Some historical notes on the Vinalhaven wind turbine noise controversy

The Acoustic Ecology Institute writes on the turbine noise controversy on Vinalhaven and concludes, “the underlying fact is that even the allowed 45dB is too loud for many of those living within a half mile or so.”

The underlying fact in Vinalhaven: history matters.

Before the Vinalhaven wind turbines began to spin, the town had implemented stronger provisions to protect people from wind turbine noise — perhaps to attract a government grant. Later, the town lowered the standard, and now Fox Islands Wind has a standard that is unenforceable. (please click ‘read more’)

A Draft Ordinance for a Wind Power Facility was submitted to the federal government in 2007. It included a note on noise setbacks: “The Planning Board may impose a noise setback that exceeds the other setbacks set out in this Ordinance if it deems that such greater setbacks are necessary to protect the public health, safety and welfare of the community.” That was February 2007.

In March 2007, the town did impose a noise setback “that exceeds other setbacks”. An addition to the Vinalhaven Land Use Ordinance for a Wind Power Facility was passed, including noise protections tighter than State of Maine standards. Here are some of the standards: Noise Report Required, Noise Setbacks, Audible Noise Standard, Low Frequency Noise or Infrasound Noise, Pure Tone Penalty, Repetitive, Impulsive Sound Penalty, Pure Tone and Repetitive, Impulsive Tone Penalty, Operations-low frequency noise, and Noise Complaint, Investigation and Resolution Program Required.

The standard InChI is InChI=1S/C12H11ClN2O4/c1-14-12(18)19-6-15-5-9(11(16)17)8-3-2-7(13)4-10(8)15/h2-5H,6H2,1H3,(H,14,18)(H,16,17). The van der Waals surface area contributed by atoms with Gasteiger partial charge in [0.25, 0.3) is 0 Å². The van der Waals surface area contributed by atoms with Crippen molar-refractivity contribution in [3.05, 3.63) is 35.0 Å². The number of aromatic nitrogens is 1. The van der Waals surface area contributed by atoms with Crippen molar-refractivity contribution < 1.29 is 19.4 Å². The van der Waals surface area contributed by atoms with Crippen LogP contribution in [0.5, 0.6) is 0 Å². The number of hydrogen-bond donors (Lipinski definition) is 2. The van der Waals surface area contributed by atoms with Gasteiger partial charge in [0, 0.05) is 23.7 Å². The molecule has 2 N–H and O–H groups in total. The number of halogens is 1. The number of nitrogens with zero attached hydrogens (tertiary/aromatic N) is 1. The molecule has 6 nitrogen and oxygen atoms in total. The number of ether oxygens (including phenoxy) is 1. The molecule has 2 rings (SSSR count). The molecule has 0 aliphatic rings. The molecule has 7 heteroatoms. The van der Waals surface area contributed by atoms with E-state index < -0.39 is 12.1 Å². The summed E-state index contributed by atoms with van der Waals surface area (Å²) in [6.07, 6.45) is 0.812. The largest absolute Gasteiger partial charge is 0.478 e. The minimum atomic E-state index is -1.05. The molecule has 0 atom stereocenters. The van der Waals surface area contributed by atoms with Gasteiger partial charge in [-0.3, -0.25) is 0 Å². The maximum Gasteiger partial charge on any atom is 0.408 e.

By late 2008, the Vinalhaven wind turbine developers knew they would have a problem with noise. Neighbors know this now, but had no way to know it then. In September 2008, a consultant to the wind turbine developer submitted a preliminary wind engineering report: “It is recommended that further discussion be held with the Town to consider revisions to the Ordinance to be consistent with state guidelines that are less restrictive.”

In the meantime, the state legislature was succumbing to a shock and awe campaign by lobbyists from the wind power industry, including Fox Islands Wind.

In April 2008, the former governor’s “emergency” bill to remove all roadblocks to wind turbine projects was unanimously approved by the Legislature “under the hammer,” meaning with no debate on the floor and no roll call vote.

As Steve Thurston explains in the Portland Press Herald (“Land-based wind won’t offer enough power to justify its downside“, August 24, 2011) “The “expedited wind law” was like a night train that barreled through Augusta virtually unnoticed by Maine’s elected representatives. Three years later, every wind project approved under the new law has been appealed, and opposition to wind projects is growing rapidly. Responsible citizens realize that Maine’s wind turbine laws do not protect the environment or its citizens.”

On September 26, 2008 The Vinalhaven Planning Commission adopted a major re-write of the Wind Facility Ordinance, striking through all language on the earlier and more protective noise standard to simply state that the facility must comply with noise control rules adopted by the Board of Environmental Protection.